Last weekend, I was in Lisbon, Portugal attending the Toastmasters District 59 Spring Conference. There were many things that I enjoyed about the conference and I will be talking about it in future posts. One of the guests of honour at the conference was Darren LaCroix.
Darren was the 2001 Toastmasters World Champion of Public Speaking. It was great to have someone of his profile at the conference and he was always available to speak with the participants.
Darren’s keynote address was entitled “From Chump to Champ”. In it, he chronicled his journey from a salesman of stereo speakers to a (very bad) stand-up comedian – he showed a tape of one of his early routines that was painful to watch at times – to the 2001 World Champion of Public Speaking and now a highly paid, successful speaker.
The thing that impressed me the most about Darren’s presentation was his incredible work ethic. The photos of a closet full of video tapes and CD recordings of his speeches that he painstakingly studied and analyzed are a testament to his dedication to honing his skills as a public speaker.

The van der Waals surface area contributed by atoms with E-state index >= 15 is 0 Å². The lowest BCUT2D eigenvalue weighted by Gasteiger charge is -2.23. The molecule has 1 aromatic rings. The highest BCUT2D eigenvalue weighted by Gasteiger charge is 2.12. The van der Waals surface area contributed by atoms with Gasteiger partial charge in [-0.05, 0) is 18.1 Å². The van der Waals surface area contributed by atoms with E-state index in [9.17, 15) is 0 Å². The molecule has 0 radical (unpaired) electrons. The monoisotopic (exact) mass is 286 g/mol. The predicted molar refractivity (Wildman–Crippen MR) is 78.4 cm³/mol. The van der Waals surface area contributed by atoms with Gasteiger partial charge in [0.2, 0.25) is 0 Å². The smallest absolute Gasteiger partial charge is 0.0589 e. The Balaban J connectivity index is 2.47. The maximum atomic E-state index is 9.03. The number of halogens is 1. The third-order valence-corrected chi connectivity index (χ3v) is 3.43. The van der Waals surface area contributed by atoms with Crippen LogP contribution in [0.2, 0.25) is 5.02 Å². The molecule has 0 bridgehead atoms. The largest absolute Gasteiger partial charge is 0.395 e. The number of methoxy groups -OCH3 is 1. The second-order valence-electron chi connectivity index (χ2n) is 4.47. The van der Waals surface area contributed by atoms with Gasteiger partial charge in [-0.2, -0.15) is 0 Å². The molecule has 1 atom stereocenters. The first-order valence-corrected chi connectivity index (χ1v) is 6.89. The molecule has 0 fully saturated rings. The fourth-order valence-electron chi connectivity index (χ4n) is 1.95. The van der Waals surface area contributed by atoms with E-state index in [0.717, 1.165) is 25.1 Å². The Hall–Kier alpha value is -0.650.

In his presentation, Darren Lacroix offered a number of tips for those people wanting to improve their abilities as public speakers, whether they want to become World Champion or just be able to present with greater confidence and impact. I am pleased to share some of them with you.
- Never turn down stage time.
- Record yourself every time you speak. Study and learn from the recordings.
- Be confident enough to be humble.
- Crave feedback.
- Get a mentor or coach.
- Nobody is perfect. If you are willing to learn, don’t be afraid of failure.
- Remember to pause. Presenting is a dialogue, not a monologue.
- The biggest mistake most presenters make is that they prepare for the speech, but not for the moment they take the stage.
- Ask yourself what you want the audience to think about or do differently after you have finished speaking.
- The audience wants you to be present, not perfect.
- “A skills set without the mindset will get your audience upset.”
- “Nobody ever went to Toastmasters to be a better speaker at Toastmasters.”